Immigration representation involves counseling the client on their rights and responsibility
Green Cards – This is the most recognizable immigration matter which can provide permanent legal residency to the applicant.
Visas – The Visa ranges from Fiancee Visa, to Work Visas and Visitor Visas
Deportation Hearings – Once a foreign person has entered the United States and has violated certain laws he or she may be subject to deportation which would force that person to leave the United States.
DIFFERENT TYPES OF VISAS
Daniel M. Silvershein=s Office has many years of experience processing different types of Immigration Cases. Our office provides different types of Visas applications. Please see below different types of Visas:
- B‑1 Visa: Temporary visitor for Business
- B‑2 Visa: Temporary visitor for Pleasure (Tourist Visa)
- E‑1 Visa: Treaty Trader, spouse and children
- E‑2 Visa: Treaty Investor, spouse and children
- E3 Visa: Special category for Australian nationals who will work in a Specialty Occupation (Profession), Spouses and Children under the age of twenty‑one (21). It is called an “Australian H‑1B”.
- F‑1Visa: Student Visa
- H‑1B Visa: Work Visa for Specialty Occupations (including fashion models)
- J‑1 Visa: Visas for exchange visitors
- K‑1 Visa: Fiancée and Fiancé Immigration Visa
- O‑1 Visa: Extraordinary ability in Sciences, Arts, Education, Business, or Athletics
- P‑1 Visa: Individual or team athletes
- R‑1 Visa Religious workers
- TN Trade visas for Citizens of Canada and Mexico
Visa, I. (n.d.). Immigration Visa. Retrieved January 20, 2017, from http://www.immigrationvisa.org/
FREQUENTLY ASKED QUESTIONS
1. What is a Permanent Resident?
An alien admitted to the United States as a lawful permanent resident. Permanent residents are also commonly referred to as immigrants; however, the Immigration and Nationality Act (INA) broadly defines an immigrant as any alien in the United States, except one legally admitted under specific non-immigrant categories (INA section 101(a)(15)). Lawful permanent residents are legally accorded the privilege of residing permanently in the United States. They may be issued immigrant visas by the Department of State overseas or adjusted to permanent resident status by U.S. Citizenship and Immigration Services in the United States.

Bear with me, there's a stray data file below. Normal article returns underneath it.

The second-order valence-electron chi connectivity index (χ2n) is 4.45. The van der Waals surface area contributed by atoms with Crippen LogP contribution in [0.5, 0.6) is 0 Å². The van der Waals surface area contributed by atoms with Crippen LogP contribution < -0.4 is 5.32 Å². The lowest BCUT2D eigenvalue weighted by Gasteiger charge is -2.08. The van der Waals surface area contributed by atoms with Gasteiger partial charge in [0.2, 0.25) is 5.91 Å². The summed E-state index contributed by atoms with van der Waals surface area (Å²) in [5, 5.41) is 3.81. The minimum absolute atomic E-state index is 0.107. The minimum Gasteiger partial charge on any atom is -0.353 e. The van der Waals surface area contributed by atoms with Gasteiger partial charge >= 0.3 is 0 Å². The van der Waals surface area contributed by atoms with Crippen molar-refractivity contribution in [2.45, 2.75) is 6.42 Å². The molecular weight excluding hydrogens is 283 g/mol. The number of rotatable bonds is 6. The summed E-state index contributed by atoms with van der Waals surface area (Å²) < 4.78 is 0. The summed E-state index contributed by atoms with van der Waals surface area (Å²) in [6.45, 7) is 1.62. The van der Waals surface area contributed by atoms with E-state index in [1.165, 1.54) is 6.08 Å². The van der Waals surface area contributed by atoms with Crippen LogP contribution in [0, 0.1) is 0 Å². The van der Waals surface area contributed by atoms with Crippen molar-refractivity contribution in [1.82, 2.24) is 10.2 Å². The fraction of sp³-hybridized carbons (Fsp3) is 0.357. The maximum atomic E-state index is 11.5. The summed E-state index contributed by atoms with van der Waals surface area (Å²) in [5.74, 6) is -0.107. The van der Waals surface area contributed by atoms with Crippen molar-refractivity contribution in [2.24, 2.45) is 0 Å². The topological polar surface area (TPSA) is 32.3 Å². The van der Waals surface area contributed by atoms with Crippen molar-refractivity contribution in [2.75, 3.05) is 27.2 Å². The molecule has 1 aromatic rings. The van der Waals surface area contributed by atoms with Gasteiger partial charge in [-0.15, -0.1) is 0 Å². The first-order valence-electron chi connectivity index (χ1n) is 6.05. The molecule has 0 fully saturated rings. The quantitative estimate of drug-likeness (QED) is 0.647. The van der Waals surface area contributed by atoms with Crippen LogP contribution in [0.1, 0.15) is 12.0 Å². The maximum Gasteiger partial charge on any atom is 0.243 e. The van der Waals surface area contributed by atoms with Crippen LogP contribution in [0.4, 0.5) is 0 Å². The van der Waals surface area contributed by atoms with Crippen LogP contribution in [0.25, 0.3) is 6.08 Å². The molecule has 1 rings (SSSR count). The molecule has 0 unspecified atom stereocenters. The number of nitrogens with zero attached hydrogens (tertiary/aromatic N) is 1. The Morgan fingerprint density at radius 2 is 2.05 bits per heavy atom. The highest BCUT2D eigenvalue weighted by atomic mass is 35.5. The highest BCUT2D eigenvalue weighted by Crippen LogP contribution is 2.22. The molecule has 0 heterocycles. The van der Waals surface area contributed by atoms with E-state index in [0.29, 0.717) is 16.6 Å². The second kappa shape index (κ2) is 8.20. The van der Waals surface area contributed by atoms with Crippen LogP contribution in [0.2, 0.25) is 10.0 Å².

2. How do I become a citizen of USA?
Citizenship identifies an individual’s national origin. It defines his/her rights and responsibilities to that country (nationality). Most people have only one country of citizenship, but some can have dual nationality. U.S. citizens can be native‑born, foreign‑born, or naturalized. They owe their allegiance to the United States and are entitled to its protection.
To become a U.S. citizen, you must:
- Meet certain eligibility requirements.
- Be a legal permanent resident of the United States.
- Go through the naturalization process
3. What is a Refugee?
Under United States law, a refugee is someone who:
- Is located outside of the United States
- Is of special humanitarian concern to the United States
- Demonstrates that they were persecuted or fear persecution due to race, religion, nationality, political opinion, or membership in a particular social group
- Is not firmly resettled in another country
- Is admissible to the United States
A refugee does not include anyone who ordered, incited, assisted, or otherwise participated in the persecution of any person on account of race, religion, nationality, membership in a particular social group, or political opinion.
4. What is Green Card Lottery?
The Diversity Immigrant Visa Program (DV Program) makes up to 50,000 immigrant visas available annually, drawn from random selection among all entries to individuals who are from countries with low rates of immigration to the United States. The DV Program is administered by the U.S. Department of State (DOS).
Most lottery winners reside outside the United States and immigrate through consular processing and issuance of an immigrant visa.
City IDs for Everyone
New York City issues identifications cards to anyone with proof of residence regardless of immigration status. This program began in 2015. About 800,000 cards have been distributed since then. Residents from all boroughs have initiated nearly 400,000 free yearlong memberships at 40 arts and cultural groups, according to the Department of Cultural Affairs. New York City residents are joining cultural institutions such as museums. Theaters, zoos etc., a perk of signing up for IDNYC, the city-issued identity cards.
To apply for a New York City ID online, visit the link below:
If you have any questions regarding IDNYC applications or any other immigrant question, please contact our office.